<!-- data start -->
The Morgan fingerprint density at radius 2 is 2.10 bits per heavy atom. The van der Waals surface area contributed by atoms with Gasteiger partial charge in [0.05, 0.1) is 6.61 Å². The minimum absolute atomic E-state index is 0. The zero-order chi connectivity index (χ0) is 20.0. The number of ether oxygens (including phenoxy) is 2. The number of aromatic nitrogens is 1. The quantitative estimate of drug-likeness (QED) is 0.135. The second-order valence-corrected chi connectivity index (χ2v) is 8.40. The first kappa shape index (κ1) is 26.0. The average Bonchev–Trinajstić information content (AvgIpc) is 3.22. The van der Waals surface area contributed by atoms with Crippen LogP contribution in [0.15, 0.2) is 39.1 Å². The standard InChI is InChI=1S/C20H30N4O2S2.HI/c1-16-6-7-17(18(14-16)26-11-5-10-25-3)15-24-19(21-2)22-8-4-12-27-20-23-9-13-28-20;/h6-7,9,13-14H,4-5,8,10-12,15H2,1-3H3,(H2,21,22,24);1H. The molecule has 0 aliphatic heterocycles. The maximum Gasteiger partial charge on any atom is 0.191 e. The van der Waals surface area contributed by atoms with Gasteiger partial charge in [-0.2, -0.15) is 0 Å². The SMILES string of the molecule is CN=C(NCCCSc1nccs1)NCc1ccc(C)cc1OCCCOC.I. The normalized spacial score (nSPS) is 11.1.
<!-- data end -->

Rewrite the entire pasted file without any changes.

The Morgan fingerprint density at radius 2 is 2.10 bits per heavy atom. The van der Waals surface area contributed by atoms with Gasteiger partial charge in [0.05, 0.1) is 6.61 Å². The minimum absolute atomic E-state index is 0. The zero-order chi connectivity index (χ0) is 20.0. The number of ether oxygens (including phenoxy) is 2. The number of aromatic nitrogens is 1. The quantitative estimate of drug-likeness (QED) is 0.135. The second-order valence-corrected chi connectivity index (χ2v) is 8.40. The first kappa shape index (κ1) is 26.0. The average Bonchev–Trinajstić information content (AvgIpc) is 3.22. The van der Waals surface area contributed by atoms with Crippen LogP contribution in [0.15, 0.2) is 39.1 Å². The standard InChI is InChI=1S/C20H30N4O2S2.HI/c1-16-6-7-17(18(14-16)26-11-5-10-25-3)15-24-19(21-2)22-8-4-12-27-20-23-9-13-28-20;/h6-7,9,13-14H,4-5,8,10-12,15H2,1-3H3,(H2,21,22,24);1H. The molecule has 0 aliphatic heterocycles. The maximum Gasteiger partial charge on any atom is 0.191 e. The van der Waals surface area contributed by atoms with Gasteiger partial charge in [-0.2, -0.15) is 0 Å². The SMILES string of the molecule is CN=C(NCCCSc1nccs1)NCc1ccc(C)cc1OCCCOC.I. The normalized spacial score (nSPS) is 11.1.